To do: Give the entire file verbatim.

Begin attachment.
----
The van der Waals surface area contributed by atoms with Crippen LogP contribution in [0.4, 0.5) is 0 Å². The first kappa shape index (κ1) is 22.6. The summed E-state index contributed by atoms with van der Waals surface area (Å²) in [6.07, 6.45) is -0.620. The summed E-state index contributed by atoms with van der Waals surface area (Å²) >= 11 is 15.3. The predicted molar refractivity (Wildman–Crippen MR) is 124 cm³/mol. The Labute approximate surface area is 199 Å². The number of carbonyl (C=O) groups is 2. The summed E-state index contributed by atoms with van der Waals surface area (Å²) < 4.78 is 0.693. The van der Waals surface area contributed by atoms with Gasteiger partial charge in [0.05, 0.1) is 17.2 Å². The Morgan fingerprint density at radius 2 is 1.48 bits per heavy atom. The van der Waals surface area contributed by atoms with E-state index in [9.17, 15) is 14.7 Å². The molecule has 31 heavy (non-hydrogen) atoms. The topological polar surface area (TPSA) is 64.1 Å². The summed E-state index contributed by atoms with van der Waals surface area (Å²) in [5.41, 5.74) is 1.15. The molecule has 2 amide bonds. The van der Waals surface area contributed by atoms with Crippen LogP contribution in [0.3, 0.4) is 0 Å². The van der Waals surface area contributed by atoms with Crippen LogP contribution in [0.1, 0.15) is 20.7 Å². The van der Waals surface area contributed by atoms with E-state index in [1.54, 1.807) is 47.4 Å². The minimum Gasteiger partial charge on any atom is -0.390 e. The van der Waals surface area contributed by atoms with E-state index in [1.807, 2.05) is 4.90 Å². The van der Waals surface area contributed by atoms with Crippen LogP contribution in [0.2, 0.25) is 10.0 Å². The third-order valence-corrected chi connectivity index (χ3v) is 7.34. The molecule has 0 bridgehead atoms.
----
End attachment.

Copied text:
The van der Waals surface area contributed by atoms with Crippen LogP contribution in [0.4, 0.5) is 0 Å². The first kappa shape index (κ1) is 22.6. The summed E-state index contributed by atoms with van der Waals surface area (Å²) in [6.07, 6.45) is -0.620. The summed E-state index contributed by atoms with van der Waals surface area (Å²) >= 11 is 15.3. The predicted molar refractivity (Wildman–Crippen MR) is 124 cm³/mol. The Labute approximate surface area is 199 Å². The number of carbonyl (C=O) groups is 2. The summed E-state index contributed by atoms with van der Waals surface area (Å²) < 4.78 is 0.693. The van der Waals surface area contributed by atoms with Gasteiger partial charge in [0.05, 0.1) is 17.2 Å². The Morgan fingerprint density at radius 2 is 1.48 bits per heavy atom. The van der Waals surface area contributed by atoms with E-state index in [9.17, 15) is 14.7 Å². The molecule has 31 heavy (non-hydrogen) atoms. The topological polar surface area (TPSA) is 64.1 Å². The summed E-state index contributed by atoms with van der Waals surface area (Å²) in [5.41, 5.74) is 1.15. The molecule has 2 amide bonds. The van der Waals surface area contributed by atoms with Crippen LogP contribution in [0.3, 0.4) is 0 Å². The van der Waals surface area contributed by atoms with Crippen LogP contribution in [0.1, 0.15) is 20.7 Å². The van der Waals surface area contributed by atoms with E-state index in [1.54, 1.807) is 47.4 Å². The minimum Gasteiger partial charge on any atom is -0.390 e. The van der Waals surface area contributed by atoms with E-state index in [1.807, 2.05) is 4.90 Å². The van der Waals surface area contributed by atoms with Crippen LogP contribution in [0.2, 0.25) is 10.0 Å². The third-order valence-corrected chi connectivity index (χ3v) is 7.34. The molecule has 0 bridgehead atoms.